ACL ruptures in children and adolescents are relatively uncommon. The injury is usually related to sporting activity, and in fact many of these children play at a high level for their age. This age group accounts for only around 3% of ACL ruptures, but can present significant challenges in their treatment.
ACL ruptures in children have a poor prognosis without treatment or strict activity modification. Due to the specific challenges in reconstructing the ACL in these patients, many surgeons have advocated non-surgical management, or delaying treatment until the age of skeletal maturity, which is approximately 14 in girls, and 16 in boys. However, if these patients continue to be active in recreational play or competitive sports they risk cartilage or meniscal injury which can lead to early osteoarthritis.
Non-operative treatment of ACL injuries can lead to chronic instability and poor outcomes, with fewer athletes able to return to their sport at the same or higher level than in those undergoing reconstruction. In this study, observation of 23 patients who were treated non-surgically revealed that the natural history of the injury resulted in severe instability and poor function of the knee. Associated meniscal tears were present in 15 knees (65%). Three osteochondral fractures occurred (13%) and osteoarthritic changes developed in ten knees (43%) after 9 years.
Therefore, most orthopaedic specialists experienced in treating paediatric knee injuries would strongly recommend surgical reconstruction once the diagnosis of a torn ACL is made.
Treating these injuries presents increased challenges when compared with treating adults due to:
- Nearby growth plates
- Relatively small hamstring tendons for use as graft
- Difficulty restricting activity during the rehabilitation period
Avoiding the growth plates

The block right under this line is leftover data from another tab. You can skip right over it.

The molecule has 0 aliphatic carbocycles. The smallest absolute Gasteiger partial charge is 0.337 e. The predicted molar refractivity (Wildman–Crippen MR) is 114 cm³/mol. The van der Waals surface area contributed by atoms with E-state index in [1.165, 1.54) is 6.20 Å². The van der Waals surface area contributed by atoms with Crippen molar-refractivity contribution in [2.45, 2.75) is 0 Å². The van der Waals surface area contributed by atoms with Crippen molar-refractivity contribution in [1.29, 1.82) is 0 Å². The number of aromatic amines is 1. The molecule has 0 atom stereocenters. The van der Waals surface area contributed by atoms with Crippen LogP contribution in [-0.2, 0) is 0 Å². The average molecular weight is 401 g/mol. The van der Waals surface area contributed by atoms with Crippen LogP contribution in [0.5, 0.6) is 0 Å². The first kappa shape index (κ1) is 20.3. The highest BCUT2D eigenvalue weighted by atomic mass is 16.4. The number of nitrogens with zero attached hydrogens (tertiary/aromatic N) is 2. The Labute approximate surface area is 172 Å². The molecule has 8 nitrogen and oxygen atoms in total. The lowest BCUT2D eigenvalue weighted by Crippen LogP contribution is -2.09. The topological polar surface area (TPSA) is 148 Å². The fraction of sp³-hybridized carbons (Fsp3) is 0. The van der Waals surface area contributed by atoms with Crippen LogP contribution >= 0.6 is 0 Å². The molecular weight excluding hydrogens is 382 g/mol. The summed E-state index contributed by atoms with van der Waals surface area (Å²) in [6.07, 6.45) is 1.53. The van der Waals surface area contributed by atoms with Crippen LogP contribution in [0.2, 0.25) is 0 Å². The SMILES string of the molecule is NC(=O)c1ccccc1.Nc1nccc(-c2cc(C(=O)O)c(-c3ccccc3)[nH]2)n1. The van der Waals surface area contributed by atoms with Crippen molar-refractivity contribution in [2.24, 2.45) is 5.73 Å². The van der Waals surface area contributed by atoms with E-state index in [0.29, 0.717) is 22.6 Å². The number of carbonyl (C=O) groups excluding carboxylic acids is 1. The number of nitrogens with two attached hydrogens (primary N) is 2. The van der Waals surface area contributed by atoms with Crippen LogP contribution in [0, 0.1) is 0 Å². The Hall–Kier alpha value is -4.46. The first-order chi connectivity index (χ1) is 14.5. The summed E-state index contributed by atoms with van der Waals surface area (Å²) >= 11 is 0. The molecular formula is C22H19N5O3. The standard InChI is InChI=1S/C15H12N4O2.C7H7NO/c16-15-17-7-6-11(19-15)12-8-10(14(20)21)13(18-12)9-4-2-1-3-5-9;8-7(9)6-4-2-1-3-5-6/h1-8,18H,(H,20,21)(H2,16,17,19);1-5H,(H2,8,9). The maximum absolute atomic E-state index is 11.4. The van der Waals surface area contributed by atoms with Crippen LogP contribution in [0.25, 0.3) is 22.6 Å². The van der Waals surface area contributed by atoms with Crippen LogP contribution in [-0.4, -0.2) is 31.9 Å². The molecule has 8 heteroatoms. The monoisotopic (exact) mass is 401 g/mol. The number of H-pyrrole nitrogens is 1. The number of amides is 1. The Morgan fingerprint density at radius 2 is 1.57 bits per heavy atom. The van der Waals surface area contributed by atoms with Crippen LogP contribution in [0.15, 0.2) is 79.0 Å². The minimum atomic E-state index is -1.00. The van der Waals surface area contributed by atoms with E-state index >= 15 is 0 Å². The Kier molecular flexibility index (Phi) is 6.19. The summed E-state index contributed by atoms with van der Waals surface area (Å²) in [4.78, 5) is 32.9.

The majority of growth in the leg occurs via the growth plates around the knee. These areas are made up of cartilage that grows out away from the joint. These growth plates can be injured by reconstructive surgery.
Usually, ACL reconstruction involves creating tunnels through these regions. This can injure the nearby area of the growth plate causing a bony bridge to form, connecting the two areas which normally separate with growth. This can cause asymmetrical growth across the plate, leading to deformity. Newer surgical techniques now allow the surgeon to avoid crossing the femoral growth plates entirely.
In children, hamstring tendons tend to be thinner than in adults. If these are harvested for graft, then the reconstructed ACL may be narrow and potentially weak. There are several options for addressing this problem. My preferred technique is to fold them each over four times instead of two, leading to a sufficiently thick graft. Quadriceps tendon may be used, but without taking any patella bone. Other options include using adult donor tendon, either as fresh tendon from a relative, or from a cadaver.
Patella tendon grafts are not suitable for harvesting from skeletally immature patients. Synthetic grafts are not used in these patients due to concerns about growth plate arrest and graft rupture and joint damage.
When the graft is being incorporated, it undergoes a period of weakness. During this time there is a risk of graft elongation or rupture. In adults it is easy to restrict activity after surgery, but in children this may be difficult due to their exuberant nature. Following ACl reconstruction in children ,they may require a period of bracing to limit activity and act as a reminder of their situation.